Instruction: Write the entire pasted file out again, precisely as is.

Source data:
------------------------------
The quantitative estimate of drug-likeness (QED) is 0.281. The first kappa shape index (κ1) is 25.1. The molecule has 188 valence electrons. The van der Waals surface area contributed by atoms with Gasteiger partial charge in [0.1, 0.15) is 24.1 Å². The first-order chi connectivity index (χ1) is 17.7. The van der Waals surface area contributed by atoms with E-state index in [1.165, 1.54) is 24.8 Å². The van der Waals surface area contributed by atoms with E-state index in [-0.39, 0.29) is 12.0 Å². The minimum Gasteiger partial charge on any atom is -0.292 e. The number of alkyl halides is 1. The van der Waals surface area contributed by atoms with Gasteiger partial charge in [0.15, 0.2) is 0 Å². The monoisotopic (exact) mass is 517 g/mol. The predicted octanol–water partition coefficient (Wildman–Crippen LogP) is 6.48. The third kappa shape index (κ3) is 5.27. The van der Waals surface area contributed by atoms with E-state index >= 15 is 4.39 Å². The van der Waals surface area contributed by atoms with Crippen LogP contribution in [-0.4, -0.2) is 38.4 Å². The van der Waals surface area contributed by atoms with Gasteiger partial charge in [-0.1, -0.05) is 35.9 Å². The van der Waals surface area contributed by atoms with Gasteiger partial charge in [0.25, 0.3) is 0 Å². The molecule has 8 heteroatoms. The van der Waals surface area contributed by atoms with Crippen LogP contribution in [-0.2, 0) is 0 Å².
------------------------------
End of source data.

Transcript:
The quantitative estimate of drug-likeness (QED) is 0.281. The first kappa shape index (κ1) is 25.1. The molecule has 188 valence electrons. The van der Waals surface area contributed by atoms with Gasteiger partial charge in [0.1, 0.15) is 24.1 Å². The first-order chi connectivity index (χ1) is 17.7. The van der Waals surface area contributed by atoms with E-state index in [1.165, 1.54) is 24.8 Å². The van der Waals surface area contributed by atoms with E-state index in [-0.39, 0.29) is 12.0 Å². The minimum Gasteiger partial charge on any atom is -0.292 e. The number of alkyl halides is 1. The van der Waals surface area contributed by atoms with Gasteiger partial charge in [0.15, 0.2) is 0 Å². The monoisotopic (exact) mass is 517 g/mol. The predicted octanol–water partition coefficient (Wildman–Crippen LogP) is 6.48. The third kappa shape index (κ3) is 5.27. The van der Waals surface area contributed by atoms with E-state index >= 15 is 4.39 Å². The van der Waals surface area contributed by atoms with Crippen LogP contribution in [-0.4, -0.2) is 38.4 Å². The van der Waals surface area contributed by atoms with Gasteiger partial charge in [-0.1, -0.05) is 35.9 Å². The van der Waals surface area contributed by atoms with Gasteiger partial charge in [0.25, 0.3) is 0 Å². The molecule has 8 heteroatoms. The van der Waals surface area contributed by atoms with Crippen LogP contribution in [-0.2, 0) is 0 Å².